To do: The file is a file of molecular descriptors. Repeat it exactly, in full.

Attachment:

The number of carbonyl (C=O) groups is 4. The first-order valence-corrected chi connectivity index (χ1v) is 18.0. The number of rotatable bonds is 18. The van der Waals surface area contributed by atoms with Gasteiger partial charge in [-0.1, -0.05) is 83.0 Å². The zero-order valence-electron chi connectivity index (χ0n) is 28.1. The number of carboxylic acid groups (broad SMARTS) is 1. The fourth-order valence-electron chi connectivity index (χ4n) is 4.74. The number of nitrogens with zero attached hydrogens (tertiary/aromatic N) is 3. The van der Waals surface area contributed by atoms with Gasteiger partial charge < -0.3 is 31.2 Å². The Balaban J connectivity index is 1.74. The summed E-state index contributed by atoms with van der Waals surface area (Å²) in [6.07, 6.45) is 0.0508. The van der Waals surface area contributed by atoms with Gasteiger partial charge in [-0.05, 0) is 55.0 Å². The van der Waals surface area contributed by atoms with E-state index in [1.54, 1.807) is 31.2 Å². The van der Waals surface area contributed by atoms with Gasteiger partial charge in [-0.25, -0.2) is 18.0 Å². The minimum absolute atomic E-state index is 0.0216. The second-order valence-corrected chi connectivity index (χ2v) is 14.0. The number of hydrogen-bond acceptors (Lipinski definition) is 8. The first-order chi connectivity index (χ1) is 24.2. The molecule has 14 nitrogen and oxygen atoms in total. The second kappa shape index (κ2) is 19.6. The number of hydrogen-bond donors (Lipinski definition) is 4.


The number of carbonyl (C=O) groups is 4. The first-order valence-corrected chi connectivity index (χ1v) is 18.0. The number of rotatable bonds is 18. The van der Waals surface area contributed by atoms with Gasteiger partial charge in [-0.1, -0.05) is 83.0 Å². The zero-order valence-electron chi connectivity index (χ0n) is 28.1. The number of carboxylic acid groups (broad SMARTS) is 1. The fourth-order valence-electron chi connectivity index (χ4n) is 4.74. The number of nitrogens with zero attached hydrogens (tertiary/aromatic N) is 3. The van der Waals surface area contributed by atoms with Gasteiger partial charge < -0.3 is 31.2 Å². The Balaban J connectivity index is 1.74. The summed E-state index contributed by atoms with van der Waals surface area (Å²) in [6.07, 6.45) is 0.0508. The van der Waals surface area contributed by atoms with Gasteiger partial charge in [-0.05, 0) is 55.0 Å². The van der Waals surface area contributed by atoms with E-state index in [1.54, 1.807) is 31.2 Å². The van der Waals surface area contributed by atoms with Gasteiger partial charge in [-0.25, -0.2) is 18.0 Å². The minimum absolute atomic E-state index is 0.0216. The second-order valence-corrected chi connectivity index (χ2v) is 14.0. The number of hydrogen-bond acceptors (Lipinski definition) is 8. The first-order chi connectivity index (χ1) is 24.2. The molecule has 14 nitrogen and oxygen atoms in total. The second kappa shape index (κ2) is 19.6. The number of hydrogen-bond donors (Lipinski definition) is 4.